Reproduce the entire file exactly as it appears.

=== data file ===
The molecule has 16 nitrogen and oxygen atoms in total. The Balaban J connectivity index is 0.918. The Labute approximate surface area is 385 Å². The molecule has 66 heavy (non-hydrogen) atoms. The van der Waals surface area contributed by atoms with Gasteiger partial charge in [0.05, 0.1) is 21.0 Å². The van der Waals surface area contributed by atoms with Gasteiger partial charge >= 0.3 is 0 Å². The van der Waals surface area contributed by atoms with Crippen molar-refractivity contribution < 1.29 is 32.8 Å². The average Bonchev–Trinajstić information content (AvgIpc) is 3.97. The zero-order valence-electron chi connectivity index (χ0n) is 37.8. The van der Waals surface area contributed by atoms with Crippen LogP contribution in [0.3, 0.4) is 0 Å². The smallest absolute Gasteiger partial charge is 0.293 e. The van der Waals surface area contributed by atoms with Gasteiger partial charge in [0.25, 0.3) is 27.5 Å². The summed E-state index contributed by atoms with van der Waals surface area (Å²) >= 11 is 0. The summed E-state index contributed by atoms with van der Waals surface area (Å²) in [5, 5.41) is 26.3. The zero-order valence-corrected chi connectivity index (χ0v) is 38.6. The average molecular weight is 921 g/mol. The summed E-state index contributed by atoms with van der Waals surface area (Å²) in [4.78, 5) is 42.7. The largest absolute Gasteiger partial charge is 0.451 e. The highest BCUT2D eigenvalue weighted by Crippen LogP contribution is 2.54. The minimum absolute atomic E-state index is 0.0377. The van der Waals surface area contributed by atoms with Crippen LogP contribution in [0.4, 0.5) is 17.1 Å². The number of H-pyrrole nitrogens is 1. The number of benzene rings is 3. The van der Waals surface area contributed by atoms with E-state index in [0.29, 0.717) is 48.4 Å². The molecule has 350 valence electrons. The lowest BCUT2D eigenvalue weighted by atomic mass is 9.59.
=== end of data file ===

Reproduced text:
The molecule has 16 nitrogen and oxygen atoms in total. The Balaban J connectivity index is 0.918. The Labute approximate surface area is 385 Å². The molecule has 66 heavy (non-hydrogen) atoms. The van der Waals surface area contributed by atoms with Gasteiger partial charge in [0.05, 0.1) is 21.0 Å². The van der Waals surface area contributed by atoms with Gasteiger partial charge >= 0.3 is 0 Å². The van der Waals surface area contributed by atoms with Crippen molar-refractivity contribution < 1.29 is 32.8 Å². The average Bonchev–Trinajstić information content (AvgIpc) is 3.97. The zero-order valence-electron chi connectivity index (χ0n) is 37.8. The van der Waals surface area contributed by atoms with Crippen LogP contribution in [0.3, 0.4) is 0 Å². The smallest absolute Gasteiger partial charge is 0.293 e. The van der Waals surface area contributed by atoms with Gasteiger partial charge in [0.25, 0.3) is 27.5 Å². The summed E-state index contributed by atoms with van der Waals surface area (Å²) >= 11 is 0. The summed E-state index contributed by atoms with van der Waals surface area (Å²) in [5, 5.41) is 26.3. The zero-order valence-corrected chi connectivity index (χ0v) is 38.6. The average molecular weight is 921 g/mol. The summed E-state index contributed by atoms with van der Waals surface area (Å²) in [4.78, 5) is 42.7. The largest absolute Gasteiger partial charge is 0.451 e. The highest BCUT2D eigenvalue weighted by Crippen LogP contribution is 2.54. The minimum absolute atomic E-state index is 0.0377. The van der Waals surface area contributed by atoms with Crippen LogP contribution in [0.4, 0.5) is 17.1 Å². The number of H-pyrrole nitrogens is 1. The number of benzene rings is 3. The van der Waals surface area contributed by atoms with E-state index in [0.29, 0.717) is 48.4 Å². The molecule has 350 valence electrons. The lowest BCUT2D eigenvalue weighted by atomic mass is 9.59.